Mike Long cheated. He probably still cheats.
For a sample of his history, take a look at Peter Radonjic's post on page five of the thread responding to MaRo's article. Peter Radonjic describes seven instances where Mike Long cheated, including one which took place in a for fun tourney, with no money on the line.
I have one personal Mike Long experience.
Years ago, when I was young and stupid, I had the misfortune to play at a local store owned by one cheater (Chad Butterfield, now banned for five years) and the home base of a few others. Chad claimed Mike Long as a friend, and Long showed up at the store on occasion.
I watched one eight-man draft with Long, Butterfield and some others. It was unsanctioned, just for fun, and the people were playing for nothing, except maybe the rares. I'm pretty certain I saw Long cheating at least once, maybe more, against "friends" in a fun draft. I'm not certain, because I didn't call Mike on it. Why? Three reasons:
1) I was not involved in the draft
2) I was not a judge then, and
3) I was not absolutely certain I could prove what happened, and it wasn't worth the hassle of trying.
This happened well after all the incidents Pete Radonjic listed.
The point was that Mike Long was, and is, a confirmed cheater. MaRo is supporting him, not only for recognition as one of the first five inductees into the Magic Pro Tour Hall of Fame, but with invites and payments to play in future GPs and Pro Tours.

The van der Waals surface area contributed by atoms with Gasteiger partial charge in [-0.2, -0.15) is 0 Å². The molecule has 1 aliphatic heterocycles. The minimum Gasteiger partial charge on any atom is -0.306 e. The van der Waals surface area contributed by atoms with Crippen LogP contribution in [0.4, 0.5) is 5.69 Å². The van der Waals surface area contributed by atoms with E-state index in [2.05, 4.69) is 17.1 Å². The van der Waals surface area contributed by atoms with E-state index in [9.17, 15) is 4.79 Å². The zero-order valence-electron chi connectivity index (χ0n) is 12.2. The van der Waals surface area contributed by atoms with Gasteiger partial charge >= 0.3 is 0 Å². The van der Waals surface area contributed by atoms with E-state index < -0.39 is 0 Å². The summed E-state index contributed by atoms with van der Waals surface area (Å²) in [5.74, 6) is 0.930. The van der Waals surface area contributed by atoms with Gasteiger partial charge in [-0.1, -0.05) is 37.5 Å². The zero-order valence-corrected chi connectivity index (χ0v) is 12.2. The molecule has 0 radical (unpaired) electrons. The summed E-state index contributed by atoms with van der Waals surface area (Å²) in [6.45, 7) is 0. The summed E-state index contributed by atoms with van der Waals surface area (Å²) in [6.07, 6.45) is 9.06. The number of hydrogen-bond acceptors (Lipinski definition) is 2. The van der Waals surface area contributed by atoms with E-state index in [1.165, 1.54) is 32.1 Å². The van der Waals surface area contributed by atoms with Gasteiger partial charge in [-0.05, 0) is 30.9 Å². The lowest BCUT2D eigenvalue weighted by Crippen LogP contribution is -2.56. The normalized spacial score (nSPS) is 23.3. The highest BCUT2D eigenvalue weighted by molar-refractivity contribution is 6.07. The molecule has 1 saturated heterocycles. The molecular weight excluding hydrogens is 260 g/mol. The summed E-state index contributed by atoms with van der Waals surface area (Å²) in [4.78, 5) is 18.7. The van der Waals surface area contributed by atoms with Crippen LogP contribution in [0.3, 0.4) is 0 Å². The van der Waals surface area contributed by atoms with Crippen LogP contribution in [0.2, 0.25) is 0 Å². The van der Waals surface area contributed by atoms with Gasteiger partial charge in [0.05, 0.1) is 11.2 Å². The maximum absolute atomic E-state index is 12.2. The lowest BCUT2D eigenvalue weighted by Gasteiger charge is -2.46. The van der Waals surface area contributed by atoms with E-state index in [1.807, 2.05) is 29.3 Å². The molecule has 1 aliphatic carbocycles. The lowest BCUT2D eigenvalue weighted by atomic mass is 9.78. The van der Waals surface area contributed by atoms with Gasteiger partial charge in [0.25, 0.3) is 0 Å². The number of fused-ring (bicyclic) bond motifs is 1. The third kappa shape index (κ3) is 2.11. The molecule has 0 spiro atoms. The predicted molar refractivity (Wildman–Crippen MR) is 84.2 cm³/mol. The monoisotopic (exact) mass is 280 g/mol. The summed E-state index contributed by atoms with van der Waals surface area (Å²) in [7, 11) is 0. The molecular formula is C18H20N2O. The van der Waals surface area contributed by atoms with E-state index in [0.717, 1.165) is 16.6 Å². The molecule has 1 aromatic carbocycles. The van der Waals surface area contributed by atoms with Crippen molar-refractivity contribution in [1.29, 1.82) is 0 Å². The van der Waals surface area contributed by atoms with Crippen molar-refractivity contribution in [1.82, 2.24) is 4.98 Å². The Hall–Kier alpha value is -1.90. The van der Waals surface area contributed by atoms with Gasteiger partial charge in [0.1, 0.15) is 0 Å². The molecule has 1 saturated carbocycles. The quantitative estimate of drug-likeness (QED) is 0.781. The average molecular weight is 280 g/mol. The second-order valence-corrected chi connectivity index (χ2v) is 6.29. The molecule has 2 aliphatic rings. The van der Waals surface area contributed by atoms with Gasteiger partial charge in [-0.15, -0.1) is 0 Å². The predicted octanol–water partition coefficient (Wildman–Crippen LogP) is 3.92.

MaRo really, really needs to rethink this position.
Cheating harms the game. Cheating steals wins from other players. It steals prizes, rating points, invitations and reputation from other players. Take one example: Darwin Kastle is also on the hall of fame ballot. One of the knocks against Darwin is that he does not have as many PT top eights and PT wins as some of the others, such as Mike Long. However, in the last Swiss round at Pro Tour: LA 2000, Mike Long cheated Darwin Kastle out of a victory, and a T8 spot, and possibly a PT win. (Details are here, in Rob Dougherty's postmortem on the incident.) If Mike Long had not cheated, Darwin Kastle might have won that Pro Tour, and might now be a shoo-in for a spot in the hall of fame. Right now, he is on the bubble.
Cheaters steal prizes, ratings, and invitations. When the cheater wins, it is often at the expense of honest people - people who then do not get the invitation, the prize, and the glory.
Cheating also steals the fun from the game. No matter how you cut it, Magic is more fun when you are winning. It is never fun to lose, but it's even more painful to lose because you were cheated.
It isn't a question of knowing how to spot cheaters. I'm a level 2 judge - I'm supposed to know a bit about that. I can work on catching cheaters. I can also spend a hot July day nailing asphalt shingles on my roof. "Can" is not the same as "want to."
Magic is a hobby. It is what I do for fun. When it stops being fun, I stop doing it.
The problem with cheating is that it steals the fun out of the game, and when the game stops being fun, people stop playing. If even one Magic player quit because of a cheater, that is one too many - but it isn't one player, it is many players who stop playing because of cheaters.